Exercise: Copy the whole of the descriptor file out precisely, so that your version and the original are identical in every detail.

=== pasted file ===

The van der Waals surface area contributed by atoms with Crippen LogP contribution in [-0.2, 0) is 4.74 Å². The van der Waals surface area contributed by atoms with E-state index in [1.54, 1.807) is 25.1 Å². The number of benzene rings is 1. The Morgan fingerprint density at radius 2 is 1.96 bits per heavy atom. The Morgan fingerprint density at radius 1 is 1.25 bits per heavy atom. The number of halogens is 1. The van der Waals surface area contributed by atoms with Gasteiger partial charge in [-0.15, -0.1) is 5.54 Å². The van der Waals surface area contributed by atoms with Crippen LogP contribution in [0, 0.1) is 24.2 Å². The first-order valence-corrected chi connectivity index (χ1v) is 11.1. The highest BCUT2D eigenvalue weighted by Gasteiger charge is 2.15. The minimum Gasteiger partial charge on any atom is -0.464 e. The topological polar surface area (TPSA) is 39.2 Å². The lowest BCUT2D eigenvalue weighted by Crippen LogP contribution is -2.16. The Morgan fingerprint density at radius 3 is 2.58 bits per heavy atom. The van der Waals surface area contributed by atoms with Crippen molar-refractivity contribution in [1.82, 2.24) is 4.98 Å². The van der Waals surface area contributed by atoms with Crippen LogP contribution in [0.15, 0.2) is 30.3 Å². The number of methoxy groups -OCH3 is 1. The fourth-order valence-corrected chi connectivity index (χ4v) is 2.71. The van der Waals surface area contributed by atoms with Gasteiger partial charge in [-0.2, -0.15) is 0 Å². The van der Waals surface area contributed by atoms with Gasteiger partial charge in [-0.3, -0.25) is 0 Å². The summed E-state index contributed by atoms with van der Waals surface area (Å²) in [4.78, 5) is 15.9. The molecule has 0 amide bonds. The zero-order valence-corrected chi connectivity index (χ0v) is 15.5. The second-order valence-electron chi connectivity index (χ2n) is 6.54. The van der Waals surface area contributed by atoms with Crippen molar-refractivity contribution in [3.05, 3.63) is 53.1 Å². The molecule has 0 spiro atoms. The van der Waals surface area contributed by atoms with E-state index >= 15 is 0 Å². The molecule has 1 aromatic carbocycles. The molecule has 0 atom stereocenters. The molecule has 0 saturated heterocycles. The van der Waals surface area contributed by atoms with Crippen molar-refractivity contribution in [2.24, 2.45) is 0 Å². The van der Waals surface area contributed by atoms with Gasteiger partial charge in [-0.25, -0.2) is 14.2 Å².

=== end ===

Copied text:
The van der Waals surface area contributed by atoms with Crippen LogP contribution in [-0.2, 0) is 4.74 Å². The van der Waals surface area contributed by atoms with E-state index in [1.54, 1.807) is 25.1 Å². The number of benzene rings is 1. The Morgan fingerprint density at radius 2 is 1.96 bits per heavy atom. The Morgan fingerprint density at radius 1 is 1.25 bits per heavy atom. The number of halogens is 1. The van der Waals surface area contributed by atoms with Gasteiger partial charge in [-0.15, -0.1) is 5.54 Å². The van der Waals surface area contributed by atoms with Crippen LogP contribution in [0, 0.1) is 24.2 Å². The first-order valence-corrected chi connectivity index (χ1v) is 11.1. The highest BCUT2D eigenvalue weighted by Gasteiger charge is 2.15. The minimum Gasteiger partial charge on any atom is -0.464 e. The topological polar surface area (TPSA) is 39.2 Å². The lowest BCUT2D eigenvalue weighted by Crippen LogP contribution is -2.16. The Morgan fingerprint density at radius 3 is 2.58 bits per heavy atom. The van der Waals surface area contributed by atoms with Crippen molar-refractivity contribution in [1.82, 2.24) is 4.98 Å². The van der Waals surface area contributed by atoms with Crippen LogP contribution in [0.15, 0.2) is 30.3 Å². The number of methoxy groups -OCH3 is 1. The fourth-order valence-corrected chi connectivity index (χ4v) is 2.71. The van der Waals surface area contributed by atoms with Gasteiger partial charge in [-0.2, -0.15) is 0 Å². The van der Waals surface area contributed by atoms with Gasteiger partial charge in [-0.3, -0.25) is 0 Å². The summed E-state index contributed by atoms with van der Waals surface area (Å²) in [4.78, 5) is 15.9. The molecule has 0 amide bonds. The zero-order valence-corrected chi connectivity index (χ0v) is 15.5. The second-order valence-electron chi connectivity index (χ2n) is 6.54. The van der Waals surface area contributed by atoms with Crippen molar-refractivity contribution in [3.05, 3.63) is 53.1 Å². The molecule has 0 spiro atoms. The van der Waals surface area contributed by atoms with E-state index >= 15 is 0 Å². The molecule has 1 aromatic carbocycles. The molecule has 0 atom stereocenters. The molecule has 0 saturated heterocycles. The van der Waals surface area contributed by atoms with Crippen molar-refractivity contribution in [2.24, 2.45) is 0 Å². The van der Waals surface area contributed by atoms with Gasteiger partial charge in [-0.25, -0.2) is 14.2 Å².